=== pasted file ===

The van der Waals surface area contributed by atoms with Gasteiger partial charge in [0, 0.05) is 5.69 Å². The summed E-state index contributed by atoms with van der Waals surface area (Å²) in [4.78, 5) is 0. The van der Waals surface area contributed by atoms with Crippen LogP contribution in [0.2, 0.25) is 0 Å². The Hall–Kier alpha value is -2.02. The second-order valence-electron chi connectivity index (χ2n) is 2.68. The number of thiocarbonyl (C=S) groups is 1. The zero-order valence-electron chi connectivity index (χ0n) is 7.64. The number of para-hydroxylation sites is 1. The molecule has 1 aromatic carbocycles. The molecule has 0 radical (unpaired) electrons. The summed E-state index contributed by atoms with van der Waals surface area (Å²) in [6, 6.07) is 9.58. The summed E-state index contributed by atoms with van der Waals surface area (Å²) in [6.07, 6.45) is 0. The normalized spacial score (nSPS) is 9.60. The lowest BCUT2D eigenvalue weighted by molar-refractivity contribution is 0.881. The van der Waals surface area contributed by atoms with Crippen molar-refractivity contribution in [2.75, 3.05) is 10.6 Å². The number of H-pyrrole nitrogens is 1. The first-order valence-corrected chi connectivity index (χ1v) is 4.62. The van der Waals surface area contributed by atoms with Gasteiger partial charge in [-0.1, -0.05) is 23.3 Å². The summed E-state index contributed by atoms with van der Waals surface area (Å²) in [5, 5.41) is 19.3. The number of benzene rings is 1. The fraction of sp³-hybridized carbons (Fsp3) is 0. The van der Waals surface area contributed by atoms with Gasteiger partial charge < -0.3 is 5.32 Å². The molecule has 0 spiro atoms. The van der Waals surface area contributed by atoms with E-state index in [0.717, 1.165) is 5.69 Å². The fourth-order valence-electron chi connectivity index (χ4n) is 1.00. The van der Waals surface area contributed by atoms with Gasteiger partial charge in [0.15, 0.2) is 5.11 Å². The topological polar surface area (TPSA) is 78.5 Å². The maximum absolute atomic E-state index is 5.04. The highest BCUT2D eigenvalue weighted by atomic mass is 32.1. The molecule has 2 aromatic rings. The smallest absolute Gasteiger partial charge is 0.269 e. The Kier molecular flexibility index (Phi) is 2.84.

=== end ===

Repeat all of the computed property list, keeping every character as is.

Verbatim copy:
The van der Waals surface area contributed by atoms with Gasteiger partial charge in [0, 0.05) is 5.69 Å². The summed E-state index contributed by atoms with van der Waals surface area (Å²) in [4.78, 5) is 0. The van der Waals surface area contributed by atoms with Crippen LogP contribution in [0.2, 0.25) is 0 Å². The Hall–Kier alpha value is -2.02. The second-order valence-electron chi connectivity index (χ2n) is 2.68. The number of thiocarbonyl (C=S) groups is 1. The zero-order valence-electron chi connectivity index (χ0n) is 7.64. The number of para-hydroxylation sites is 1. The molecule has 1 aromatic carbocycles. The molecule has 0 radical (unpaired) electrons. The summed E-state index contributed by atoms with van der Waals surface area (Å²) in [6, 6.07) is 9.58. The summed E-state index contributed by atoms with van der Waals surface area (Å²) in [6.07, 6.45) is 0. The normalized spacial score (nSPS) is 9.60. The lowest BCUT2D eigenvalue weighted by molar-refractivity contribution is 0.881. The van der Waals surface area contributed by atoms with Crippen molar-refractivity contribution in [2.75, 3.05) is 10.6 Å². The number of H-pyrrole nitrogens is 1. The first-order valence-corrected chi connectivity index (χ1v) is 4.62. The van der Waals surface area contributed by atoms with Gasteiger partial charge in [-0.1, -0.05) is 23.3 Å². The summed E-state index contributed by atoms with van der Waals surface area (Å²) in [5, 5.41) is 19.3. The number of benzene rings is 1. The fraction of sp³-hybridized carbons (Fsp3) is 0. The van der Waals surface area contributed by atoms with Gasteiger partial charge < -0.3 is 5.32 Å². The molecule has 0 spiro atoms. The van der Waals surface area contributed by atoms with E-state index in [0.717, 1.165) is 5.69 Å². The fourth-order valence-electron chi connectivity index (χ4n) is 1.00. The van der Waals surface area contributed by atoms with Gasteiger partial charge in [0.15, 0.2) is 5.11 Å². The topological polar surface area (TPSA) is 78.5 Å². The maximum absolute atomic E-state index is 5.04. The highest BCUT2D eigenvalue weighted by atomic mass is 32.1. The molecule has 2 aromatic rings. The smallest absolute Gasteiger partial charge is 0.269 e. The Kier molecular flexibility index (Phi) is 2.84.